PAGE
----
The focus is on punishment and retribution, assuming this deters future crimes. The needs of victims and their families — physical recovery, emotional healing, material restitution, rebuilding their lives and moving on — can come across as secondary concerns.

As a professor specializing in victimology, I'm familiar with the studies examining how our system sometimes treats victims poorly. These studies support a shift toward a greater focus on restorative justice, which works to repair the harm that crime inflicts on victims and the community. I have published research showing that more than 82% of people in Fresno County think victims and their needs should be central to criminal proceedings.

But I learned about the problem firsthand when a member of my family was the victim of a brutal violent crime.

The attacker pled not guilty; it would be his word against the victim's. The prosecutor assigned to our case believed the victim's testimony would not be credible and said we should not press charges. When we insisted on going forward, the prosecutor's response made me realize he was not our advocate. His job was to further the interests of the state, and when our interests ran counter, he became more like our adversary.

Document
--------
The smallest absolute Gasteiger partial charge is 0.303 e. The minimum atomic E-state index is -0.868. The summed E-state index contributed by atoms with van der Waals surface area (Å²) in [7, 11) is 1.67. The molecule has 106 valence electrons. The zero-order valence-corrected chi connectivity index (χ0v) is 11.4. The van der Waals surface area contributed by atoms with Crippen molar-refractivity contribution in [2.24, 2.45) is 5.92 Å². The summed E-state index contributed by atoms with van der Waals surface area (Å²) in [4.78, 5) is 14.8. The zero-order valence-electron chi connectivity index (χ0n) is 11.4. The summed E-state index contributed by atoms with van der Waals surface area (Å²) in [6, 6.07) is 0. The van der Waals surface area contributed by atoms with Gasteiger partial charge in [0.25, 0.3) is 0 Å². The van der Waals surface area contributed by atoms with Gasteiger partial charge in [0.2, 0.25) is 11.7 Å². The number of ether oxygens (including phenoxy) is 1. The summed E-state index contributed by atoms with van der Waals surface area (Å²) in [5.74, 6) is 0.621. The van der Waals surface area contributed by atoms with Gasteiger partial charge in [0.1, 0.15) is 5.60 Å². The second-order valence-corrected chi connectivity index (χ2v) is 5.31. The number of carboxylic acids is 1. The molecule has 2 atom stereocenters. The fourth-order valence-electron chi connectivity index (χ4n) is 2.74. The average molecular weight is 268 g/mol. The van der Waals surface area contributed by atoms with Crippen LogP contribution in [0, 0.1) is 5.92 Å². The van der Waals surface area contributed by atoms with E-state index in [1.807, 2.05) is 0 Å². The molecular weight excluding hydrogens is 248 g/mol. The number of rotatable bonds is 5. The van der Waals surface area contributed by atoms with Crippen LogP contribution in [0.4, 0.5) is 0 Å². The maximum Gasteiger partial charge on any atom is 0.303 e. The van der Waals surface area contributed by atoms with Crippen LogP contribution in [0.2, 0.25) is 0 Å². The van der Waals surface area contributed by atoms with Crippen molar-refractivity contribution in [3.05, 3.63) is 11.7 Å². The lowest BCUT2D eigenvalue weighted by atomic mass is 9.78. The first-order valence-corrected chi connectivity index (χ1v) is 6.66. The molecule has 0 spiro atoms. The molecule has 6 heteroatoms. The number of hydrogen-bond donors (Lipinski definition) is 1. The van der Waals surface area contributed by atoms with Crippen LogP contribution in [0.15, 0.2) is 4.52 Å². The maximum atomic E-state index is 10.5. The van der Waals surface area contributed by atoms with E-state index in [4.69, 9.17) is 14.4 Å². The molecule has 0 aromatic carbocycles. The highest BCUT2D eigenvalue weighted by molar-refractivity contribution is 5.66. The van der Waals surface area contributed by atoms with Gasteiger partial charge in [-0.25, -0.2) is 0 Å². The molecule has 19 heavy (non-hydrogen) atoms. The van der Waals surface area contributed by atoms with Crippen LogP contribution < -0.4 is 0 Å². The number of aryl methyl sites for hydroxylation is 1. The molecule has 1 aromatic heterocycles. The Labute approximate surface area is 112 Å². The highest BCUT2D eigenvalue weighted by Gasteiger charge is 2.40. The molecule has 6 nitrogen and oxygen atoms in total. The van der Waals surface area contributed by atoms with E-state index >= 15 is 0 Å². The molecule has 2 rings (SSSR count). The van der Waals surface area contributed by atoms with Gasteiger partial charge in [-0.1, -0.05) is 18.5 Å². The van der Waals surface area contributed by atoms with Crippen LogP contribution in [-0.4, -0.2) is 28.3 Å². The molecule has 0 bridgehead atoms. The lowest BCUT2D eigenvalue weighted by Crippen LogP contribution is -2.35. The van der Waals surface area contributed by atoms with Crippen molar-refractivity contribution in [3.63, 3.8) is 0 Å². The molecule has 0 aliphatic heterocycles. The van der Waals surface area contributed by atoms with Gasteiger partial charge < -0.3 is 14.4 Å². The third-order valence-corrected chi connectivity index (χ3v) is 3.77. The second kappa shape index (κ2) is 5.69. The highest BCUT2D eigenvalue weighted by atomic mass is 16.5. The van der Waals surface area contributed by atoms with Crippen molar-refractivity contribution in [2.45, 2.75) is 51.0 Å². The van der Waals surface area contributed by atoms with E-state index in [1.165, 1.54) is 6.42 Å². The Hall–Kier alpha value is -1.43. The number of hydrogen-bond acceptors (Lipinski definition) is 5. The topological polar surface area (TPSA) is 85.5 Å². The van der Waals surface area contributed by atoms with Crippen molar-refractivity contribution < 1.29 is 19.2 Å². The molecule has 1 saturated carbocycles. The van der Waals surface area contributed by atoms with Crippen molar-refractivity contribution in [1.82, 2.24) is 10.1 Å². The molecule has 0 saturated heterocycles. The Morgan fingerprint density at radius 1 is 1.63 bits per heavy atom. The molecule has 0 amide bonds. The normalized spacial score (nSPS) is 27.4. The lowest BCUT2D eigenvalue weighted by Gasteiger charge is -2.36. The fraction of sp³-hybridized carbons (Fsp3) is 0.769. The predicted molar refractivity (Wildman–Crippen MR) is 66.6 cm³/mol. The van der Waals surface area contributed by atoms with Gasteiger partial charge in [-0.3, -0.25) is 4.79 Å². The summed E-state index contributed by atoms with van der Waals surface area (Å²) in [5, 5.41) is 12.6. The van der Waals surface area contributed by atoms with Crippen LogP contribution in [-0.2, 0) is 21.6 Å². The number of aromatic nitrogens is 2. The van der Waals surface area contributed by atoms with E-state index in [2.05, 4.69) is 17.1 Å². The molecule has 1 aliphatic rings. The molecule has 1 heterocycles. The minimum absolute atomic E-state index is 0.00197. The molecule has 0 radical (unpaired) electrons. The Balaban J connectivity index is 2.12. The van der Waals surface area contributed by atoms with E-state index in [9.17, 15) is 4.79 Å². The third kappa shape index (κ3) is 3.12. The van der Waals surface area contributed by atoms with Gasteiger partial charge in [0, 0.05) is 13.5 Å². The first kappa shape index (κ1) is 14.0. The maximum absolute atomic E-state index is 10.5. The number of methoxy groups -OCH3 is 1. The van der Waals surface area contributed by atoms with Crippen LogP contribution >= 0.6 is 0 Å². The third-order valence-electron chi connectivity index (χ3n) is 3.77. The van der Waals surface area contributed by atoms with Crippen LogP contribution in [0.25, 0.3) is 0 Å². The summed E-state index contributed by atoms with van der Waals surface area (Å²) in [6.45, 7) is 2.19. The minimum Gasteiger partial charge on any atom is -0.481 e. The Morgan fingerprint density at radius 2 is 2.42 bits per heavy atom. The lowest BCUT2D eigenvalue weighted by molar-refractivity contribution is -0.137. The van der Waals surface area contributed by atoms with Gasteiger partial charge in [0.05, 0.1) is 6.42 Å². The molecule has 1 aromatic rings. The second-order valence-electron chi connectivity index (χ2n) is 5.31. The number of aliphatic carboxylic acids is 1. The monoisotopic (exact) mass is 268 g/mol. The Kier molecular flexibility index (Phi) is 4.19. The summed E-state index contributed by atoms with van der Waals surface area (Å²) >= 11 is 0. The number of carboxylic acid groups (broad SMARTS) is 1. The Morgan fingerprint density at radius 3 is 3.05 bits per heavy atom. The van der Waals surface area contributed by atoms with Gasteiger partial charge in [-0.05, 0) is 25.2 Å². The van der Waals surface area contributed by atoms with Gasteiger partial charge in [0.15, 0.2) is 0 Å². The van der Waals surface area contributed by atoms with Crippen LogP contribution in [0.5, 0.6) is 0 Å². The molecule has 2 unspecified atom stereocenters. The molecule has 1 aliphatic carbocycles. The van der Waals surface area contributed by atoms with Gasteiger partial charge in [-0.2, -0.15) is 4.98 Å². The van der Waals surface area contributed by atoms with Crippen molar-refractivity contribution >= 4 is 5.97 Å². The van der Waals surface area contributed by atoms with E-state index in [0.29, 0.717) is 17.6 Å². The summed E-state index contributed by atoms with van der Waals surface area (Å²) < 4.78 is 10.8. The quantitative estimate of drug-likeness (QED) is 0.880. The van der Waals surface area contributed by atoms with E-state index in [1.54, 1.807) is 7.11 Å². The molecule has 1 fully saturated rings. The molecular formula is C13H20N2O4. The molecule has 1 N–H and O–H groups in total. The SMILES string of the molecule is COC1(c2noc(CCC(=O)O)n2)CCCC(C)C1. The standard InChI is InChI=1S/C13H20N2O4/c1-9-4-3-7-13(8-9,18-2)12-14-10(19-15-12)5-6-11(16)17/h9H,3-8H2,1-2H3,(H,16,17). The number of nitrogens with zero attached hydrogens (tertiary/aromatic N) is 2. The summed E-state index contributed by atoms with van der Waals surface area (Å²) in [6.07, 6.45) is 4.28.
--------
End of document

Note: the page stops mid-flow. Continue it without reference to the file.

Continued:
Because we had been subpoenaed by the defense, we were barred from attending many of the pre-trial hearings and were rarely informed about what happened in them. Finally a jury was selected, but just before trial a plea bargain was struck. (The offender was sent to prison, served his time and has been released.)

That was more than 10 years ago, but I was reminded of this experience – and the need for change — after attending a conference in Sacramento about putting victims' needs at the center of criminal justice policies.

This was echoed in a new report by the Chief Justice Earl Warren Institute on Law and Social Policy at UC Berkeley about repeat crime victims in California. Its most important finding: Focusing on victims' needs will not detract from the goal of making communities safer — in fact, it will reduce crime.

Researchers found the best predictor of who will become a victim is whether someone has been a victim. Making sure victims have access to medical care, counseling and other assistance can help them avoid the circumstances that put them at risk of repeat victimization.

...Restorative justice helped our family heal. It helps offenders take responsibility for their crimes and makes our communities safer.

It's time to remember that people, not the state, are the true victims of crime. Their needs for healing must drive the response to crime and how to prevent it.

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